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fine, to a person not named in the original writ; in Tit. 32 c. 2. the same manner as a remainder may be limited, in a \ 3. deed, to a person who is not a party. Co. Read. 11. 43. If a præcipe be brought against a tenant for

life, and upon his default the person in reversion is received, he may levy a fine of his reversion to the

demandant; although he is not named in the 3 Rep. 396. original writ. In the same manner, if a fine is

levied by a vouchee to the demandant, or by a demandant to the vouchee, it will be good: but a fine levied by a vouchee to a stranger is void.

44. The reason of the two last cases is because the

person in reversion, and the vouchee, are allowed by the court to come in the place of the tenant, against whom the præcipe was originally brought; and having been made parties to the suit, they are bound by the judgement, as much as if they had been

named in the original writ. Bro, AL. Tit. 45. The object of fines being to settle the posFine, 7. Co. Read. 8. session, not only for the present, but for ever, in the 5 Rep. 38 b. most certain and secure manner, the Judges never allow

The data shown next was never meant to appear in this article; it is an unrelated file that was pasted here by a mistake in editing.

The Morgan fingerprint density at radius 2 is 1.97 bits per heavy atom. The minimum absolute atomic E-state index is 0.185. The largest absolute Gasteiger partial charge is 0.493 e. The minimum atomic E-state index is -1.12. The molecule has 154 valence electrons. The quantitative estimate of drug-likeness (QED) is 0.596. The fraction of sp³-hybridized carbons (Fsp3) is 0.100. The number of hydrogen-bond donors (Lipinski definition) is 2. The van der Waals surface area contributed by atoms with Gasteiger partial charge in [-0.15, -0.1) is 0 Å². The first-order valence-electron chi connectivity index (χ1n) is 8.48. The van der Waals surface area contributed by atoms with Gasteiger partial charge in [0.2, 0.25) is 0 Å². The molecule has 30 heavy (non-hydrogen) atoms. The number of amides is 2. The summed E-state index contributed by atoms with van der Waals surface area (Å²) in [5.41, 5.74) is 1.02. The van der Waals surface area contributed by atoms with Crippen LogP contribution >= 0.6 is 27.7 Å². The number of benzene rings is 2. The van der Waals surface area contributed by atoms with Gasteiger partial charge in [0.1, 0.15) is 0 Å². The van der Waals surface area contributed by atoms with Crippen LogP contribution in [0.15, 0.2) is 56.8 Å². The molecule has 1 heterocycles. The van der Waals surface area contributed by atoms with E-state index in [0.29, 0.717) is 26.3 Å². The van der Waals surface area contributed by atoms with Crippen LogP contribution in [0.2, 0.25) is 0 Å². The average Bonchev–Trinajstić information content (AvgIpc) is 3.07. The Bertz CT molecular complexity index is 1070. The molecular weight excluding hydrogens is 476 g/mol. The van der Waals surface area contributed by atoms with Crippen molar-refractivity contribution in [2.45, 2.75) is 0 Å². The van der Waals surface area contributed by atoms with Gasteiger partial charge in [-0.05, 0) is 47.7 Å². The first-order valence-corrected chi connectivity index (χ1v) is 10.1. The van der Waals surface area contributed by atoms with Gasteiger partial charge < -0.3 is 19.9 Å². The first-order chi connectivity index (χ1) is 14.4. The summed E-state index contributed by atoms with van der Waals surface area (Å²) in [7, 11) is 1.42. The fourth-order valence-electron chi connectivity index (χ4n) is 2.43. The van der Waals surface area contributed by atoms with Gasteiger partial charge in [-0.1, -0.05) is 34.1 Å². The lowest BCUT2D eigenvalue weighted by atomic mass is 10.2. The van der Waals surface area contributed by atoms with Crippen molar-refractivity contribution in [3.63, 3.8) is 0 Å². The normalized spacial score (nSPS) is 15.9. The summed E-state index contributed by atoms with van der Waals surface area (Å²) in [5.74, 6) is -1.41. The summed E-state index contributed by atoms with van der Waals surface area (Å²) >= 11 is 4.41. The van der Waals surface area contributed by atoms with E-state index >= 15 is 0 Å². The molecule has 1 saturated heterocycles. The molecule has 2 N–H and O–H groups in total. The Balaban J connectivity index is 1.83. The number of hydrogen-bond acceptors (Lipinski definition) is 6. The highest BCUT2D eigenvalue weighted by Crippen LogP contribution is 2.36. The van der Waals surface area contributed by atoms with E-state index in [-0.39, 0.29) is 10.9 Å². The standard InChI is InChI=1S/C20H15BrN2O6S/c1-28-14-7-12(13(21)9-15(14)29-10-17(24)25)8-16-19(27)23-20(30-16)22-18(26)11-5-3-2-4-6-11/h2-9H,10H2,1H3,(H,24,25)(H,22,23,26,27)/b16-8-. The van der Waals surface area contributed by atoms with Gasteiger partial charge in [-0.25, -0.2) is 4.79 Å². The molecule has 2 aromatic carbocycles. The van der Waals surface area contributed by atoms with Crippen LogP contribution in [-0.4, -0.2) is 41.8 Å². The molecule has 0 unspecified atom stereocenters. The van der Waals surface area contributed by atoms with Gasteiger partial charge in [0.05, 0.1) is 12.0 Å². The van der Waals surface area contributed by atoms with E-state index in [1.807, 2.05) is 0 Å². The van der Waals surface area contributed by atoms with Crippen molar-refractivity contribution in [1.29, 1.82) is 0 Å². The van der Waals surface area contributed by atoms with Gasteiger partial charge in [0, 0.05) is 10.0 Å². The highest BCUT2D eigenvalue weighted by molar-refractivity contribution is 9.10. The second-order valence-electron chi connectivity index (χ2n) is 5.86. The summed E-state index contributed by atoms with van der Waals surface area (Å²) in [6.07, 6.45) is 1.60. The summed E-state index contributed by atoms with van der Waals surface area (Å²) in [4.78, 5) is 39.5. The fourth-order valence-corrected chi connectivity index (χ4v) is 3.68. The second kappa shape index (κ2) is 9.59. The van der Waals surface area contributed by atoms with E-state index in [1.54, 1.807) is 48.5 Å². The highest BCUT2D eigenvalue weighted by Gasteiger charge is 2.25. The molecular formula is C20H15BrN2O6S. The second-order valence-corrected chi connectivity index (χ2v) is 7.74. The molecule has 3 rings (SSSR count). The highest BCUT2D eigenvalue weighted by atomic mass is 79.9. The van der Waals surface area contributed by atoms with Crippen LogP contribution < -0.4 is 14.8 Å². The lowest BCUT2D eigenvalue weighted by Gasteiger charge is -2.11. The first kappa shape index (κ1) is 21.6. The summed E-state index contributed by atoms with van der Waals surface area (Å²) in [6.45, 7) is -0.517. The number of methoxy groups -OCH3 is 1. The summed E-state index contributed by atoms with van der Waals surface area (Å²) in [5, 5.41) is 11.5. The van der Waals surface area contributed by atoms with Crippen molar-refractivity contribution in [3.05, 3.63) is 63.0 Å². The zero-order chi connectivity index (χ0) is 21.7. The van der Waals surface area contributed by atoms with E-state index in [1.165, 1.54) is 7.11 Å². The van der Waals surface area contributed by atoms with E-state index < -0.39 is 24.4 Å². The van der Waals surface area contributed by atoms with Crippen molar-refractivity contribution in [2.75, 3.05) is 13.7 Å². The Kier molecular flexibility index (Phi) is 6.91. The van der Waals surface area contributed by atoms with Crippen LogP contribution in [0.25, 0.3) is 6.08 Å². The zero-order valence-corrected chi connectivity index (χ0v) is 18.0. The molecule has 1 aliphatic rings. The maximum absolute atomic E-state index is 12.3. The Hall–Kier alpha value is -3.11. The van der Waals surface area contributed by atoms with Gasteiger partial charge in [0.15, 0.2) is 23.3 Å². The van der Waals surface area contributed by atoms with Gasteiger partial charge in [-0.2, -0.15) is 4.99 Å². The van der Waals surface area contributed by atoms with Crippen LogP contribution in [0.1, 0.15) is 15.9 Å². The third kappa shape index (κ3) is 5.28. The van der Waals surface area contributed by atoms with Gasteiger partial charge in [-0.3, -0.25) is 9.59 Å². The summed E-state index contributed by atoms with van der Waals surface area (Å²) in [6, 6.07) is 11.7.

lands to be limited in the concord of a fine to two persons Seymour v. Parker, infra,

and their heirs, but always direct them to be limited

to the two persons, and to the heirs of one of them, Rob. Gav. 46. The necessity of the case however requires 132.

that where the lands comprehended in a fine are held in gavelkind, this rule should be dispensed with; and therefore when a fine is levied of lands of this sort, the Judges will permit them to be limited to two

or more persons, and their heirs. Co. Read. 3.

47. A warranty ought not to be allowed in the

concord of a fine from two persons and their heirs, Rob. Gav. for the same reason. But a warranty has been 132.

allowed from three persons and their heirs, where the lands were held in gavelkind.

c. 3.

5

34.

ante,

48. The Judges onght not to permit a fine to be 2 Rep. 74 1.

38 b. levied upon condition ; nor should a saving or exception, or a clause of re-entry, be alłowed in a fine : but if a fine is actually levied to two persons and their heirs, or with a warranty from two persons and their heirs, or upon condition, with a saving, exception, or clause of re-entry ; such a fine will notwithstanding be valid, upon the principle that fieri non debuit, sed 12 Rep. 125. factum valet, et facta tenent multa quæ fieri proliibentur. And Plowden has given some instances of fines levied on condition, which were allowed to be good. 49. Lands situated in different counties may be Dyer, 227.

2 inst. 512 a. contained in the same concord, though there must be seyeral writs of covenant.

50. Formerly lands purchased of different persons were allowed to be comprised in the same concord; and every vendor warranted against himself and his heirs only: bụt by an order of Lord Chancellor Wils. on